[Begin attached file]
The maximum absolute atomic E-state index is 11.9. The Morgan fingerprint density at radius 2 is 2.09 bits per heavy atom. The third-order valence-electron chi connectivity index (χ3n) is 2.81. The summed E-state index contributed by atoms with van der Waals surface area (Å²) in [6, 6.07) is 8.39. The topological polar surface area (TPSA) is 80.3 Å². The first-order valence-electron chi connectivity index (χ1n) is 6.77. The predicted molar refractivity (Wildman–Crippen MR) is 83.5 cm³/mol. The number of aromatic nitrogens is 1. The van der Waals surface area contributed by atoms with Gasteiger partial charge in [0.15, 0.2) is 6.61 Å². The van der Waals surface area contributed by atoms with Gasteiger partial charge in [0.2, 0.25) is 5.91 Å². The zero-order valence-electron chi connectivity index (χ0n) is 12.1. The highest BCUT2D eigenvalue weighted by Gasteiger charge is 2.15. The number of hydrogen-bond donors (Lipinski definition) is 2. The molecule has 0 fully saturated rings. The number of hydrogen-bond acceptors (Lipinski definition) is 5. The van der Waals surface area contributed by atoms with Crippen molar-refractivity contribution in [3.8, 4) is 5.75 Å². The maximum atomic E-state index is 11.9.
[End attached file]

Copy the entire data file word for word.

The maximum absolute atomic E-state index is 11.9. The Morgan fingerprint density at radius 2 is 2.09 bits per heavy atom. The third-order valence-electron chi connectivity index (χ3n) is 2.81. The summed E-state index contributed by atoms with van der Waals surface area (Å²) in [6, 6.07) is 8.39. The topological polar surface area (TPSA) is 80.3 Å². The first-order valence-electron chi connectivity index (χ1n) is 6.77. The predicted molar refractivity (Wildman–Crippen MR) is 83.5 cm³/mol. The number of aromatic nitrogens is 1. The van der Waals surface area contributed by atoms with Gasteiger partial charge in [0.15, 0.2) is 6.61 Å². The van der Waals surface area contributed by atoms with Gasteiger partial charge in [0.2, 0.25) is 5.91 Å². The zero-order valence-electron chi connectivity index (χ0n) is 12.1. The highest BCUT2D eigenvalue weighted by Gasteiger charge is 2.15. The number of hydrogen-bond donors (Lipinski definition) is 2. The molecule has 0 fully saturated rings. The number of hydrogen-bond acceptors (Lipinski definition) is 5. The van der Waals surface area contributed by atoms with Crippen molar-refractivity contribution in [3.8, 4) is 5.75 Å². The maximum atomic E-state index is 11.9.